This study aims to empirically analyze the factors influencing digital financial inclusion in China.

Design/methodology/approach

Using panel data from 31 provinces in China for the years 2011-2018, the study constructed spatial econometric models for regression analysis at the national and regional levels.

Findings

Economic development, government intervention, internet penetration and the development of the credit level significantly affected the development of digital financial inclusion in China. However, the specific influence of the various factors varied by province. Provinces with less-developed economies generally had weaker economic foundations and underdeveloped digital financial services, making it more difficult to fully achieve digital financial inclusion.

Practical implications

Relevant government policies should strengthen digital infrastructure and improve the organizational systems and services of digital finance to support the balanced development of digital financial services in China.

Originality/value

China’s e-commerce development has been at the global forefront for decades, which suggests digital financial inclusion is also well-placed for strong development in China. However, quantitative research on the digital financial inclusion index has remained insufficient in China and worldwide, with most research ignoring the status of different development levels in a different region. To address this gap in the literature, this study empirically researched the status, regional differences and causes associated with these differences that impact digital financial inclusion in China.

Details

International Journal of Development Issues, vol. 20 no. 2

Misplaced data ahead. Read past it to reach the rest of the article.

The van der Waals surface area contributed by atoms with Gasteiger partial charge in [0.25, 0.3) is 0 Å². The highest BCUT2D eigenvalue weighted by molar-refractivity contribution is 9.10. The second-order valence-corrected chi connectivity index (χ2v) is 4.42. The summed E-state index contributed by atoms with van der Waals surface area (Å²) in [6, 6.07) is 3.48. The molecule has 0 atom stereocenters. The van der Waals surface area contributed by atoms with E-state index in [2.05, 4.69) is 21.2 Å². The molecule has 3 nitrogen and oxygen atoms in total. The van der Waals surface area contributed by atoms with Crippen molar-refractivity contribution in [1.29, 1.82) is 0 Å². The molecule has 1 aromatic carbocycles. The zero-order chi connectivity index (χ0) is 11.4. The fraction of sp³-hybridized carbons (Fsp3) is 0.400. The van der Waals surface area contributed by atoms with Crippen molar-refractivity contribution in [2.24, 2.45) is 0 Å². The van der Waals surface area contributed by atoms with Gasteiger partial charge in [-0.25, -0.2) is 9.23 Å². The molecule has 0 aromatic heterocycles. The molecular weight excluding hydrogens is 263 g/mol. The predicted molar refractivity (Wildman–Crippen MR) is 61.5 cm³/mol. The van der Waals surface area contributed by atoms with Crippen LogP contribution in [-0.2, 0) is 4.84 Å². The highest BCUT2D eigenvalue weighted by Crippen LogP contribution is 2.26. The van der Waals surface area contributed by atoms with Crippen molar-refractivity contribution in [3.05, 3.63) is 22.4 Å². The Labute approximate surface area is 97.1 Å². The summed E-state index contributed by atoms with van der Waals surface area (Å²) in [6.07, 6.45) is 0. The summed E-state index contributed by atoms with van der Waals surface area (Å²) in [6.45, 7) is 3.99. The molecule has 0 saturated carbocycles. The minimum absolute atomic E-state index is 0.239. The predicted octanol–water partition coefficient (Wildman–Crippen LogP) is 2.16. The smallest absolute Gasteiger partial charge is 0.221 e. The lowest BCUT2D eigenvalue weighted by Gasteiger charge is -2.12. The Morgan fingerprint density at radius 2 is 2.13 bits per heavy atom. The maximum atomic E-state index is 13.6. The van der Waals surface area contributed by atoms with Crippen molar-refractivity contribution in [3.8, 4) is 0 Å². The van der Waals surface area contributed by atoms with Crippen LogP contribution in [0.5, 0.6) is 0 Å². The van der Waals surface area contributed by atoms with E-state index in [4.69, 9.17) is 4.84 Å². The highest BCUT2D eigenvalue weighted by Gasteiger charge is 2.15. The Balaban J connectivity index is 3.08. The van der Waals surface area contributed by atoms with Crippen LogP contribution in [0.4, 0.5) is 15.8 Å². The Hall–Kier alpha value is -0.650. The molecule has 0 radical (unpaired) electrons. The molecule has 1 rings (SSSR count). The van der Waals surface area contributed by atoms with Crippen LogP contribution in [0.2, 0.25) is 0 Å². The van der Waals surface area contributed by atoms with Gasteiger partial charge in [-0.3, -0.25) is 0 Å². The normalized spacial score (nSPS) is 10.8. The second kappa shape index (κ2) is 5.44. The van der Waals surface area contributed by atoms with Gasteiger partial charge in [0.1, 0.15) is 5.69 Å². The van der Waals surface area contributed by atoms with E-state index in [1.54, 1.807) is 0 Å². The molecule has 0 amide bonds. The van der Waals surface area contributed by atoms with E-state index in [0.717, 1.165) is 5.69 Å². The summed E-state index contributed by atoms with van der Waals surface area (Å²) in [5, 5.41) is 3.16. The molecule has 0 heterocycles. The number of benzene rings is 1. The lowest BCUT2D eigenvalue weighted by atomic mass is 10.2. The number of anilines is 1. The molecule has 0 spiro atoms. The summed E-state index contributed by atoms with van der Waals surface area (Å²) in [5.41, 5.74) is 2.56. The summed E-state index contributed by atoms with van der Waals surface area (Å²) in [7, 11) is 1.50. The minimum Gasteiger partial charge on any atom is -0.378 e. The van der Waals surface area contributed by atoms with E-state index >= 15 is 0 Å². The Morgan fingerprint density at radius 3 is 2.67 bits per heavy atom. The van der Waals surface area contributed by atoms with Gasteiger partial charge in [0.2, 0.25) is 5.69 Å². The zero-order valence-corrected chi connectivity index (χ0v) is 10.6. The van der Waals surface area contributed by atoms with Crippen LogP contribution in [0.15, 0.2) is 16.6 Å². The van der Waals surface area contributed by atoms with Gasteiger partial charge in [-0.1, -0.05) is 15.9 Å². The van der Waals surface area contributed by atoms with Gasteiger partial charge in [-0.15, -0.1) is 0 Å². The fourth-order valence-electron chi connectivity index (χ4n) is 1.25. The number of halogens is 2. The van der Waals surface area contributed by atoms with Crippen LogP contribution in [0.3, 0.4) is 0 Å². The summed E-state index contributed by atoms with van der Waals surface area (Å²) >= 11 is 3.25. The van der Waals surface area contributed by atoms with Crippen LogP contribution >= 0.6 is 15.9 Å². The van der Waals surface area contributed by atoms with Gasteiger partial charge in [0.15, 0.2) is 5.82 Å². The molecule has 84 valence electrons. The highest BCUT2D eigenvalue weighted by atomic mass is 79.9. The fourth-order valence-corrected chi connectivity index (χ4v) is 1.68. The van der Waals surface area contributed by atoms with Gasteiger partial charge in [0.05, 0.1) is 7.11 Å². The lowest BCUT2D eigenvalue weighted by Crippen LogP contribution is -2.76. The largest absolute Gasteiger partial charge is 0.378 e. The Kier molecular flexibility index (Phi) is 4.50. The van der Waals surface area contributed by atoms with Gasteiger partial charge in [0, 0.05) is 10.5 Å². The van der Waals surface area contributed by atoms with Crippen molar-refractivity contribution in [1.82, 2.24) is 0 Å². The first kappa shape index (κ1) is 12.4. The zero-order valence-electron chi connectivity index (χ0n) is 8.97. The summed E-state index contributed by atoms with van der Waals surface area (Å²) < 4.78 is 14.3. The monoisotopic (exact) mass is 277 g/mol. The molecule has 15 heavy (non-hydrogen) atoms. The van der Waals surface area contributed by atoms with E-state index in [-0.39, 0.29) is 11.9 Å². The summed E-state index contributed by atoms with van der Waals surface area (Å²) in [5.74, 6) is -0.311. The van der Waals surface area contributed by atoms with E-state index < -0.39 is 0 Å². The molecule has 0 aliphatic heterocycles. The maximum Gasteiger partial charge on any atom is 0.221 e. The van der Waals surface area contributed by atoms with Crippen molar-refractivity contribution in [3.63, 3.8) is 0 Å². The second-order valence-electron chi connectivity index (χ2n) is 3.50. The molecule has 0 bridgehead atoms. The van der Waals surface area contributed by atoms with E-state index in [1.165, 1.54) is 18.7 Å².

Type: Research Article
ISSN: 1446-8956

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Article
Publication date: 1 May 2009

Saheer Al‐Jaghoub and Chris Westrup

Digital and social inclusion are becoming more talked about as approaches to what has been discussed as the digital divide. But what is digital or social inclusion? The…

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1347

Abstract

Purpose

Digital and social inclusion are becoming more talked about as approaches to what has been discussed as the digital divide. But what is digital or social inclusion? The purpose of this paper is to explore the notion of social exclusion as a variety of, sometimes conflicting, social programmes which embody ideas of what society should be. Becoming more aware of this variety of approach can give insights into programmes addressing the digital divide and the political, cultural and social aspects of policies of social inclusion.

Design/methodology/approach

The paper analyses the notion of social inclusion as a variety of social policies to address social exclusion and develop the nation state. It uses an example of a telecentre in Jordan's knowledge station (KS) programme to illustrate and extend this analysis.

Findings

The analysis and discussion of the KS initiative shows how different notions of social and digital inclusion are important features of strengthening the Jordanian state and are useful in analysing the relative success of this programme.

Originality/value